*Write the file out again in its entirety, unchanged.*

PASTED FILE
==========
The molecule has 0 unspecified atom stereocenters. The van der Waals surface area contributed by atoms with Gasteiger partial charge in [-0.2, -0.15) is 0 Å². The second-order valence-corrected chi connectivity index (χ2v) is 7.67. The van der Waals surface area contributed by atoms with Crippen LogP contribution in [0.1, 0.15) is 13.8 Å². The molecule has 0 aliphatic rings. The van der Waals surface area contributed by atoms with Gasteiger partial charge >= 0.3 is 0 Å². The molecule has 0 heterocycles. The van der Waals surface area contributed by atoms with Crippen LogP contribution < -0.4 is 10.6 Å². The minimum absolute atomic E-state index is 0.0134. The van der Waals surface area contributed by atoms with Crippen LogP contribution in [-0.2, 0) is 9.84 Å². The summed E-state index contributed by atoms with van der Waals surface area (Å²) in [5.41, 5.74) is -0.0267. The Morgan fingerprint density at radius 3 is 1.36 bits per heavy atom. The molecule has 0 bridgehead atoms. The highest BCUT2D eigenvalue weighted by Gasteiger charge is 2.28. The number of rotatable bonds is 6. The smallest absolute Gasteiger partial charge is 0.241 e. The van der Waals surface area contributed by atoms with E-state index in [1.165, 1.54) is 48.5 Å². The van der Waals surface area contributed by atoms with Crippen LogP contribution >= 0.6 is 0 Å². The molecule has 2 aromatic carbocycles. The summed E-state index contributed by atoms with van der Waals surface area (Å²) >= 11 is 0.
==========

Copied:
The molecule has 0 unspecified atom stereocenters. The van der Waals surface area contributed by atoms with Gasteiger partial charge in [-0.2, -0.15) is 0 Å². The second-order valence-corrected chi connectivity index (χ2v) is 7.67. The van der Waals surface area contributed by atoms with Crippen LogP contribution in [0.1, 0.15) is 13.8 Å². The molecule has 0 aliphatic rings. The van der Waals surface area contributed by atoms with Gasteiger partial charge >= 0.3 is 0 Å². The molecule has 0 heterocycles. The van der Waals surface area contributed by atoms with Crippen LogP contribution < -0.4 is 10.6 Å². The minimum absolute atomic E-state index is 0.0134. The van der Waals surface area contributed by atoms with Crippen LogP contribution in [-0.2, 0) is 9.84 Å². The summed E-state index contributed by atoms with van der Waals surface area (Å²) in [5.41, 5.74) is -0.0267. The Morgan fingerprint density at radius 3 is 1.36 bits per heavy atom. The molecule has 0 bridgehead atoms. The highest BCUT2D eigenvalue weighted by Gasteiger charge is 2.28. The number of rotatable bonds is 6. The smallest absolute Gasteiger partial charge is 0.241 e. The van der Waals surface area contributed by atoms with E-state index in [1.165, 1.54) is 48.5 Å². The van der Waals surface area contributed by atoms with Crippen LogP contribution >= 0.6 is 0 Å². The molecule has 2 aromatic carbocycles. The summed E-state index contributed by atoms with van der Waals surface area (Å²) >= 11 is 0.